by Daniel J. Wilson
This article was published in the spring 2019 issue of Pennsylvania Legacies (vol. 19, no 1): Epidemics and Public Health in Pennsylvania History.
In the hot summer of 1916, a frightening new disease appeared across Pennsylvania. Young children developed a high fever accompanied by vomiting and diarrhea. Many soon recovered, but a growing number developed muscle weakness, fell while trying to walk, or had increasing difficulty breathing. When muscle paralysis set in, doctors were able to diagnose another instance of infantile paralysis, a disease newly epidemic in the United States. Infantile paralysis, or poliomyelitis, was an intestinal virus that in a small percentage of cases invaded the spinal cord, causing permanent muscle paralysis and even death.
Polio, as infantile paralysis came to be known in the 20th century, has a significant place in the history of Pennsylvania. The commonwealth was hit hard in the large 1916 polio epidemic that affected the northeastern United States. When Dr. Jonas Salk established a virology laboratory at the University of Pittsburgh in 1947, Pennsylvania soon became a major center of research on the poliovirus that led to the first successful vaccine against the disease in 1955.
Pennsylvania was also where Salk first tested his vaccine, first on institutionalized children and then on schoolchildren in the Pittsburgh area. Polio has continued to impact Pennsylvania as many polio survivors experience the new disabilities of post-polio syndrome and as Sanofi Pasteur, a drug company in Swiftwater, manufactures much of the vaccine currently used in the worldwide campaign to eradicate the disease. Thus, Pennsylvania has both experienced the ravages of this widely feared childhood illness and participated in the science that set it on the road to extinction.
Bracemaker Lewis Darby fits a brace on Betty, a polio patient at the Shriner’s Hospital for Crippled Children in Philadelphia, Feb. 5, 1939. Philadelphia Record Photograph Morgue.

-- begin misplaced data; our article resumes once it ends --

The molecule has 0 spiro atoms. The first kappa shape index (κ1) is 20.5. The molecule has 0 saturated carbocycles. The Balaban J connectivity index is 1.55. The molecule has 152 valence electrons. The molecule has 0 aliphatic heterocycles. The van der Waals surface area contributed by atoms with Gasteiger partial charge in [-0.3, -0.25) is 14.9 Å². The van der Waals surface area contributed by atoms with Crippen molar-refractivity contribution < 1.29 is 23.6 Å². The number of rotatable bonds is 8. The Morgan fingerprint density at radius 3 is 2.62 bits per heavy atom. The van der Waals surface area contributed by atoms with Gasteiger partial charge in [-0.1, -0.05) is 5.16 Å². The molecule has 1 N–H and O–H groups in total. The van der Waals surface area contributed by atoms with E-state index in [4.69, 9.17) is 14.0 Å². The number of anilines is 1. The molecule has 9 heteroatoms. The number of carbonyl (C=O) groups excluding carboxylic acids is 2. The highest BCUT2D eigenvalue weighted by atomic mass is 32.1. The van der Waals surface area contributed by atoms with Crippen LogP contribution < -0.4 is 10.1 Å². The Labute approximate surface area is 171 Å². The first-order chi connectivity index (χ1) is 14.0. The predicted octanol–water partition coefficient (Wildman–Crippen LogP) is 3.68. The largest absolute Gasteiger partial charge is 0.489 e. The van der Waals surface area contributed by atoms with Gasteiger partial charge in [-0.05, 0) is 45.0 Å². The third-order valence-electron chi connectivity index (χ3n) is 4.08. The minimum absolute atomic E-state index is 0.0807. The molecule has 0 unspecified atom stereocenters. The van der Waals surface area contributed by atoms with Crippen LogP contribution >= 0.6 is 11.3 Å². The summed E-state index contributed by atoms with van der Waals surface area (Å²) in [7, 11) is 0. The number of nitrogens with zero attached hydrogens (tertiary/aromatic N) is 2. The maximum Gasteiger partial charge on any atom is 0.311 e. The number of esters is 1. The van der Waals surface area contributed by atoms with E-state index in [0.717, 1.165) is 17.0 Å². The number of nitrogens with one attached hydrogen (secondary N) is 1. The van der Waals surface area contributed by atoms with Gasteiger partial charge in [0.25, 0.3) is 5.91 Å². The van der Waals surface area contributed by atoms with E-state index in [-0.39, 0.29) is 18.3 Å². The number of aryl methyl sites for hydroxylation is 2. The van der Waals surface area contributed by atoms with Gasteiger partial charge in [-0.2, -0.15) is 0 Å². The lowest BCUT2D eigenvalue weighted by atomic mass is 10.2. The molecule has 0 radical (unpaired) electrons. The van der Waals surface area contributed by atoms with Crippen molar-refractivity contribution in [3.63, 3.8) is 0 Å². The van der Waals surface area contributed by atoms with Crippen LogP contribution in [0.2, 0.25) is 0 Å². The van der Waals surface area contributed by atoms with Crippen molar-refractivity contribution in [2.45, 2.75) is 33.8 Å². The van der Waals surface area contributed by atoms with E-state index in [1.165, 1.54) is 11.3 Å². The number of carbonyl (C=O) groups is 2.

Polio, or poliomyelitis as it is more formally known, is an old disease that became epidemic in the early 20th century, paradoxically as a result of improved sanitation. The poliovirus is an intestinal virus that is shed in fecal material. In conditions of poor sanitation, the poliovirus circulates continually, and children are infected early in life, when they are still protected by maternal antibodies. They then safely build their own antibodies, which protect them against later infection. With early-20th-century sanitation advancements, the circulation of the virus was interrupted, and children were not infected until later in life. The later one is infected, the more likely the disease is to cause the characteristic paralysis.
The 1916 polio epidemic was one of the largest in the United States and the largest in the world to that date. Centered in the northeast, particularly New York, the epidemic produced 27,000 cases and 6,000 deaths in 26 states. The actual number of infections must have been much higher, since we now know that only about 3 percent of infections result in paralysis. Pennsylvania’s 2,181 cases ranked third behind New York’s 13,223 and New Jersey’s 4,055. The disease spread across Pennsylvania, but Philadelphia experienced the largest number of cases: 1,006, with 307 resulting in death. Polio typically struck during the warmer months of summer, and the epidemic in Pennsylvania followed that pattern. There were only three cases in May 1916, but the number had risen to 120 by July. In August the number jumped to 747, and September saw the most cases with 804. By October, the number had fallen to 379, and in December, there were only 26.